Computation of High-Dimensional Multivariate Normal and Student-t Probabilities Based on Matrix Compression Schemes

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The first half of the thesis focuses on the computation of high-dimensional multivariate normal (MVN) and multivariate Student-t (MVT) probabilities. Chapter 2 generalizes the bivariate conditioning method to a d-dimensional conditioning method and combines it with a hierarchical representation of the n × n covariance matrix. The resulting two-level hierarchical-block conditioning method requires Monte Carlo simulations to be performed only in d dimensions, with d ≪ n, and allows the complexity of the algorithm’s major cost to be O(n log n). Chapter 3 improves the block reordering scheme from Chapter 2 and integrates it into the Quasi-Monte Carlo simulation under the tile-low-rank representation of the covariance matrix. Simulations up to dimension 65,536 suggest that this method can improve the run time by one order of magnitude compared with the hierarchical Monte Carlo method. The second half of the thesis discusses a novel matrix compression scheme with Kronecker products, a R package that implements the methods described in Chapter 3, and an application study with the probit Gaussian random field. Chapter 4 studies the potential of using the sum of Kronecker products (SKP) as a compressed covariance matrix representation. Experiments show that this new SKP representation can save the memory footprint by one order of magnitude compared with the hierarchical representation for covariance matrices from large grids and the Cholesky factorization in one million dimensions can be achieved within 600 seconds. In Chapter 5, I describe the R package that implements the methods in Chapter 3 and show how the package improves the accuracy of the computed excursion sets. Chapter 6 derives the posterior properties of the probit Gaussian random field, based on which model selection and posterior prediction are performed. With the tlrmvnmvt package, the computation becomes feasible in tens of thousands of dimensions, where the prediction errors are significantly reduced.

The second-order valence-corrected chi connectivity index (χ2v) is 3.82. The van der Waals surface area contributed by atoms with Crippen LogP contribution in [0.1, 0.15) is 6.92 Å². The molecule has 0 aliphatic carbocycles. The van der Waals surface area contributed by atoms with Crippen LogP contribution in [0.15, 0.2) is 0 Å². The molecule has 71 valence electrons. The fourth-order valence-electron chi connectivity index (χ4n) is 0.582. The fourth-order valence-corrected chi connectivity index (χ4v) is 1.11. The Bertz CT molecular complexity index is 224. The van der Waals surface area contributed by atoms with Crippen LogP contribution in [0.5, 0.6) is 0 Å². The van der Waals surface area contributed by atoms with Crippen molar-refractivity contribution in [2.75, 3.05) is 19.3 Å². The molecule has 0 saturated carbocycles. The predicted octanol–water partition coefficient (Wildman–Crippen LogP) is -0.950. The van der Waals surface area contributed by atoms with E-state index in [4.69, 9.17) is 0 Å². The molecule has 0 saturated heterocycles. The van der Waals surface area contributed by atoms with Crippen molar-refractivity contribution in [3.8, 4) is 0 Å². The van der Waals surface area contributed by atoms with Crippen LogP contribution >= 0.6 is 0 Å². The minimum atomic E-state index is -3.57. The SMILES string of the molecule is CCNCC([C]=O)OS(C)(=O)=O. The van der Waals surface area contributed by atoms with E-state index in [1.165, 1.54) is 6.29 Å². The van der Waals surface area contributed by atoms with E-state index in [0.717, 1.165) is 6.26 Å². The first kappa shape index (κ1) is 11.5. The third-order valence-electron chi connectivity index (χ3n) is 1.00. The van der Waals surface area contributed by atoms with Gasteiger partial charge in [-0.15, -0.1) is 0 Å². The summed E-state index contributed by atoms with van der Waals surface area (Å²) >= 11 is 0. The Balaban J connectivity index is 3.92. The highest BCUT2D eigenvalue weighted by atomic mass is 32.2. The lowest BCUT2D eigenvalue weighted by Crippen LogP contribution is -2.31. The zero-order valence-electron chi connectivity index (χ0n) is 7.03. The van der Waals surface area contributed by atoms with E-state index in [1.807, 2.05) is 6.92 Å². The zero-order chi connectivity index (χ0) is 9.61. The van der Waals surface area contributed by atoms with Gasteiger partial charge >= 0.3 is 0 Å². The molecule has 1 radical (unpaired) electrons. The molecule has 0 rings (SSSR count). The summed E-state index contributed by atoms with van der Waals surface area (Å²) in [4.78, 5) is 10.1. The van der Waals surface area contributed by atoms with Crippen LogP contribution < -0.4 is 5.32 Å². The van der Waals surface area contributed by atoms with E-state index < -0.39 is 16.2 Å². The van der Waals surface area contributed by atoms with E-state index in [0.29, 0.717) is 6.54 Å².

Brief Biography

Jian Cao is a Ph.D. candidate supervised by Prof. Marc Genton in the Statistics Program at King Abdullah University of Science and Technology. He received his Master of Finance from Shanghai Jiao Tong University in 2016 and his Bachelor in Applied Mathematics from the University of Science and Technology of China in 2014. His research interests include scientific computing, high-performance computing, spatial statistics, and sparse matrix operations.

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